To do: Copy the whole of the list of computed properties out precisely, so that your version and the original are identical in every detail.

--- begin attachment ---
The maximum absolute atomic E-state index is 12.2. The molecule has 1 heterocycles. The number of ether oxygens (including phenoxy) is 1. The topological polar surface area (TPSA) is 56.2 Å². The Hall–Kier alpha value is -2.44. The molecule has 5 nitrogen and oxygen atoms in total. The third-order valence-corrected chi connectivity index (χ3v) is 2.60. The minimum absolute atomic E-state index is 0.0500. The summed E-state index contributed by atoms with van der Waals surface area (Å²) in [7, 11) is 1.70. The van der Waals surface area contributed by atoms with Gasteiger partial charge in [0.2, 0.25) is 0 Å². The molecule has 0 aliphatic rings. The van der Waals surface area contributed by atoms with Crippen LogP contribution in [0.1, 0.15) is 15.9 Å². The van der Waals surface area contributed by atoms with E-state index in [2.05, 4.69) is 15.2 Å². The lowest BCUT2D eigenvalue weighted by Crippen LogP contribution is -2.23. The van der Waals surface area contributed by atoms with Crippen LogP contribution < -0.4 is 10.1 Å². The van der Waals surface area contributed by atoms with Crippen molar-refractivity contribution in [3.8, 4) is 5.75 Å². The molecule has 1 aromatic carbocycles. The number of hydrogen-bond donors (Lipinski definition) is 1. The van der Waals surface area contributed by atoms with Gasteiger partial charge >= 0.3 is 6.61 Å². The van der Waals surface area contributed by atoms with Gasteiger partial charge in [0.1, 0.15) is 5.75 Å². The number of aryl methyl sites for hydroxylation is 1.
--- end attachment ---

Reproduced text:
The maximum absolute atomic E-state index is 12.2. The molecule has 1 heterocycles. The number of ether oxygens (including phenoxy) is 1. The topological polar surface area (TPSA) is 56.2 Å². The Hall–Kier alpha value is -2.44. The molecule has 5 nitrogen and oxygen atoms in total. The third-order valence-corrected chi connectivity index (χ3v) is 2.60. The minimum absolute atomic E-state index is 0.0500. The summed E-state index contributed by atoms with van der Waals surface area (Å²) in [7, 11) is 1.70. The van der Waals surface area contributed by atoms with Gasteiger partial charge in [0.2, 0.25) is 0 Å². The molecule has 0 aliphatic rings. The van der Waals surface area contributed by atoms with Crippen LogP contribution in [0.1, 0.15) is 15.9 Å². The van der Waals surface area contributed by atoms with E-state index in [2.05, 4.69) is 15.2 Å². The lowest BCUT2D eigenvalue weighted by Crippen LogP contribution is -2.23. The van der Waals surface area contributed by atoms with Crippen LogP contribution < -0.4 is 10.1 Å². The van der Waals surface area contributed by atoms with Crippen molar-refractivity contribution in [3.8, 4) is 5.75 Å². The molecule has 1 aromatic carbocycles. The number of hydrogen-bond donors (Lipinski definition) is 1. The van der Waals surface area contributed by atoms with Gasteiger partial charge >= 0.3 is 6.61 Å². The van der Waals surface area contributed by atoms with Gasteiger partial charge in [0.1, 0.15) is 5.75 Å². The number of aryl methyl sites for hydroxylation is 1.